Ke’Shawn Kumsa and Jessica Stovall in a still from America to Me. Photograph: Starz Original, Featured Image
The acclaimed documentary film-maker Steve James has a gift for zeroing in on the microcosms and enclaves of American culture that speak more broadly to the country’s racial and socio-economic fault lines. In Hoop Dreams, ranked the greatest film of the 1990s by the late critic Roger Ebert, and James’s magnum opus, he spent five years following two aspiring basketball players from Chicago, yielding a sports-defying tale of life on the fringes of the American dream. In the Oscar-nominated Abacus: Small Enough to Jail, he uses a small, family-owned bank – outrageously, the only one indicted in the wake of the 2008 financial crisis – as a springboard to discuss Chineseimmigrants in the US and the fundamental inequities of the justice system.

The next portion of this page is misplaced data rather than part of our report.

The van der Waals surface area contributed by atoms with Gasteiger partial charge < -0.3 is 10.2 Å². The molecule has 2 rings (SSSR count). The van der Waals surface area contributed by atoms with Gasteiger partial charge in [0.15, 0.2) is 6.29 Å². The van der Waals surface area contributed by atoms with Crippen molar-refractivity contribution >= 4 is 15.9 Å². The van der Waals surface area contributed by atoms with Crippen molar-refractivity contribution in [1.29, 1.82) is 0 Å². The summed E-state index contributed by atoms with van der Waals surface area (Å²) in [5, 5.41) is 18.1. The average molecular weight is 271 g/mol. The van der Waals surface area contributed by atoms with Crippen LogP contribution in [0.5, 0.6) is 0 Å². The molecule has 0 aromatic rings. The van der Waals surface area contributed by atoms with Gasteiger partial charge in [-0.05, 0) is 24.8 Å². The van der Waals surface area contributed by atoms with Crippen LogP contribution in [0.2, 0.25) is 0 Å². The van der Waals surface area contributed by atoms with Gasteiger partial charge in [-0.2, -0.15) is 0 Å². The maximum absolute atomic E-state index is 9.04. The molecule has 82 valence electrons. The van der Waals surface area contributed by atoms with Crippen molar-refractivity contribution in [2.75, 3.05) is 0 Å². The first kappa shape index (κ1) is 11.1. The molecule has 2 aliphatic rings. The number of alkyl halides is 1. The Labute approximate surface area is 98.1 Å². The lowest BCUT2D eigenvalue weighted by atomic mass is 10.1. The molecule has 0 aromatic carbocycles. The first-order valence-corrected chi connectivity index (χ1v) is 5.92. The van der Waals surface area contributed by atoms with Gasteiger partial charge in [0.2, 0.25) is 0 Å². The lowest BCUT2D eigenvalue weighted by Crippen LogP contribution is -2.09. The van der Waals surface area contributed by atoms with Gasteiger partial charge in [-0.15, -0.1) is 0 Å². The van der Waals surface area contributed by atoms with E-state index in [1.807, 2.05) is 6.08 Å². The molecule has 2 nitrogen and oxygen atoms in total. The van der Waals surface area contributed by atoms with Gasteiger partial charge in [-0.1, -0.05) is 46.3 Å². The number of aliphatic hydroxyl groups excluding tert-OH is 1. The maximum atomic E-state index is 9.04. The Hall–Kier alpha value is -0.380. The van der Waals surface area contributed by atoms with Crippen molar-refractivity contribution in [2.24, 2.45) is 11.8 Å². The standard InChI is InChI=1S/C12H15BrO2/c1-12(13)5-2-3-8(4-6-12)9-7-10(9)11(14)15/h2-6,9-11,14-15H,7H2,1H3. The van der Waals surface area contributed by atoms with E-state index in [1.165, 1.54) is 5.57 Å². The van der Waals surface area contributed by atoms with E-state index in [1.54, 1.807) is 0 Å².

Now James has done it again, this time with a subject as improbable (and yet familiar) as the Chicago public school that two of his three children have attended. In America to Me, James’s new 10-part documentary series, the film-maker spent a year at Oak Park River Forest high, a super-congested and racially diverse school in the Chicago suburb where luminaries like Frank Lloyd Wright and Ernest Hemingway once lived.
Like many of James’s films, America to Me is about one thing, a high school, and so much more: those tumultuous, formative years of pubescence; the intersections between race, class and sexuality; the rich but often fraught relations of teachers and students; cafeteria banter; spoken word class; administrative oversight; homecoming and the football team; the amorphous politics of the high school food chain; and one relatively progressive school’s failure to adequately address the achievement gap between its white students and those of color.